Jodie Foster’s character in the movie Contact was based on Jill Tarter, director of the Allen Telescope Array project and considered the “Grande Dame” of SETI research.  SETI lost funding from NASA and Congress back in 1993, and they are now a nonprofit organization counting on donations like Paul Allen’s … and anyone who wants to buy a telescope in the array.

“You can buy a telescope and have your name on it,” says Tarter.  “The price tag is $100,000.  That’s a big number in some sense, but a very small number for a radio telescope!”

SETI astronomer Seth Shostak, who hosts a weekly radio show called “Are We Alone?,” is very optimistic about his colleagues’ ingenuity in undertaking the search and about the advancements in technology.

“Our galaxy has a few hundred billion star systems, so it doesn’t surprise that me we haven’t found other intelligent life yet,” says Shostak.  “But the search is speeding up, and I think everybody deep down inside wishes that the experiment would succeed while they’re still around to see that happen.”

In Florida, one company claims it can make that happen for just $299.  For that price, anyone can send a CD, text or music message out into space using a radio transmission device.  Across the globe in Moscow, radio engineer Alexander Zaitsev, in conjunction with METI (Messaging to Extraterrestrial Intelligence), has sent several messages into space on a directive from the Russian Academy of Sciences.  Also in Russia, they are planning to take it a step further by sending samples of human DNA into space to show what we’re made of to any highly intelligent life forms out there.

But not everyone is eager to make contact.  Author David Brin thinks it is dangerous to try to communicate to a life form that we have no real knowledge of.   He fears ET will come to annihilate the human race.

“I’m not claiming that there are a million deadly horrible probes out there,” says Brin.  “But there is no proof that there are not.”

Also on November 2, in between Five Years on Mars and Calling All Aliens, catch an encore presentation of Naked Science: Life on Mars at 9 p.m. ET/PT.  Join NASA’s Phoenix Mission to determine if life could have existed — or can exist — on our closest planetary neighbor.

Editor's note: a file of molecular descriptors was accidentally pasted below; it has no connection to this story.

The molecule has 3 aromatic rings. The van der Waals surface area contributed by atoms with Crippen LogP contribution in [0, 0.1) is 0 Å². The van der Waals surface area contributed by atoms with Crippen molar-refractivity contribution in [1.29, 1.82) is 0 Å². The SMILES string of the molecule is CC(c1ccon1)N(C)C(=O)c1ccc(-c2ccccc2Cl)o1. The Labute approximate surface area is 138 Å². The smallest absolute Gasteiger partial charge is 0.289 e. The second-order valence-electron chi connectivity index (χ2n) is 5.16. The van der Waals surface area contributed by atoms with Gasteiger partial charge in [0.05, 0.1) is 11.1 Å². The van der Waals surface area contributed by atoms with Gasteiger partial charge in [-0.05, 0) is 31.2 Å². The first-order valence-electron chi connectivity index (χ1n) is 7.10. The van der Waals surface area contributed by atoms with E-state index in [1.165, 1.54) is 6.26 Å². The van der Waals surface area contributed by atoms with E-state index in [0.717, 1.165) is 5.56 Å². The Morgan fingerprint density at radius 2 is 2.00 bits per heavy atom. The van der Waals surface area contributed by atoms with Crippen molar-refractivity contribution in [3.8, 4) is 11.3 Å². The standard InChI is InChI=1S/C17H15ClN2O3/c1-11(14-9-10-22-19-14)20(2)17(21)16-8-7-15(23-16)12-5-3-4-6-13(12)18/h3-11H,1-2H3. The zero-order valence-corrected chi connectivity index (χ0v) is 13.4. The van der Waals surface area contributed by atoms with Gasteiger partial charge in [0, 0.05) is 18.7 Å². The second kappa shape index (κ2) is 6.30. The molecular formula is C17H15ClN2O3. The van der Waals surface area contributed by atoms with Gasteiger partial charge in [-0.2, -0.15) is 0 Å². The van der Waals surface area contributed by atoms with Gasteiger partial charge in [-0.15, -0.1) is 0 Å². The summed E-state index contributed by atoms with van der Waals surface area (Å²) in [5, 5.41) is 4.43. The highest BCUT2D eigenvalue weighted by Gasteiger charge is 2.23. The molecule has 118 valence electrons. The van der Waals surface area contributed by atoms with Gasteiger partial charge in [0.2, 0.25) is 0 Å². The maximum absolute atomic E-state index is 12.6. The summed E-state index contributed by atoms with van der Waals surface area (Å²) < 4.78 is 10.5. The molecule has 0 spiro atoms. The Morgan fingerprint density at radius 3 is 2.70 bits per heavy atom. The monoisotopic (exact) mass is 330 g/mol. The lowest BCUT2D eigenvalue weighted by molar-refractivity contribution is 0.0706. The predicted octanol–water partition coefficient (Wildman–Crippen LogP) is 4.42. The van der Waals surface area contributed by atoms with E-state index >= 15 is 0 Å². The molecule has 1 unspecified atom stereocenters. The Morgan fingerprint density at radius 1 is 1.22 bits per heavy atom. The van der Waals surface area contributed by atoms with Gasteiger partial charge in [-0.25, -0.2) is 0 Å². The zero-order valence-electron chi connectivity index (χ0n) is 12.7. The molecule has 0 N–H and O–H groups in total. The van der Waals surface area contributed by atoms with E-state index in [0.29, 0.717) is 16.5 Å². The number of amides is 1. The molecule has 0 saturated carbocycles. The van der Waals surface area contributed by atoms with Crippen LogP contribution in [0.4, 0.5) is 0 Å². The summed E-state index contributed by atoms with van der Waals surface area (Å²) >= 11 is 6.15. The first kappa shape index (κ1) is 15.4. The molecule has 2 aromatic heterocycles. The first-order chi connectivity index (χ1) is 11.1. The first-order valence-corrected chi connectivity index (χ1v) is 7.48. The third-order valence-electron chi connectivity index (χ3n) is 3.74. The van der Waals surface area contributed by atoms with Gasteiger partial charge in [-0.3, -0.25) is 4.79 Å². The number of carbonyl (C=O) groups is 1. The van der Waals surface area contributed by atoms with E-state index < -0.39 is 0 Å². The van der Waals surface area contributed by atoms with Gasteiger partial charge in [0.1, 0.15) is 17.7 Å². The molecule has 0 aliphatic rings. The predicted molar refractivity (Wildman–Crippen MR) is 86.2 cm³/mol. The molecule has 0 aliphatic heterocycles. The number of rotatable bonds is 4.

Five Years on Mars is produced by Mark Davis Productions for the National Geographic Channel.  For Mark Davis Productions, producer, writer and director is Mark Davis. For the National Geographic Channel executive producer is Howard Swartz, senior vice president of special programming is Michael Cascio and executive vice president of content is Steve Burns.

Calling All Aliens is produced by VIDICOM in association with ARTE/ZDF, Channel 5 Russia, SBS TV Australia and co-produced with SPIEGEL TV and Corona Films St. Petersburg. Executive producer is Peter Bardehle and director is Christian Schidlowski. For the National Geographic Channel, producer is Lauren Cardillo, senior vice president of special programming is Michael Cascio and executive vice president of content is Steve Burns.

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Based at the National Geographic Society headquarters in Washington, D.C., the National Geographic Channel (NGC) is a joint venture between National Geographic Ventures (NGV) and Fox Cable Networks (FCN). Since launching in January 2001, NGC initially earned some of the fastest distribution growth in the history of cable and more recently the fastest ratings growth in television. The network celebrated its fifth anniversary in January 2006 with the launch of NGC HD, which provides the spectacular imagery that National Geographic is known for in stunning high-definition. NGC has carriage with all of the nation’s major cable and satellite television providers, making it currently available to more than 68 million homes. For more information, please visit

SpaceRef staff editor.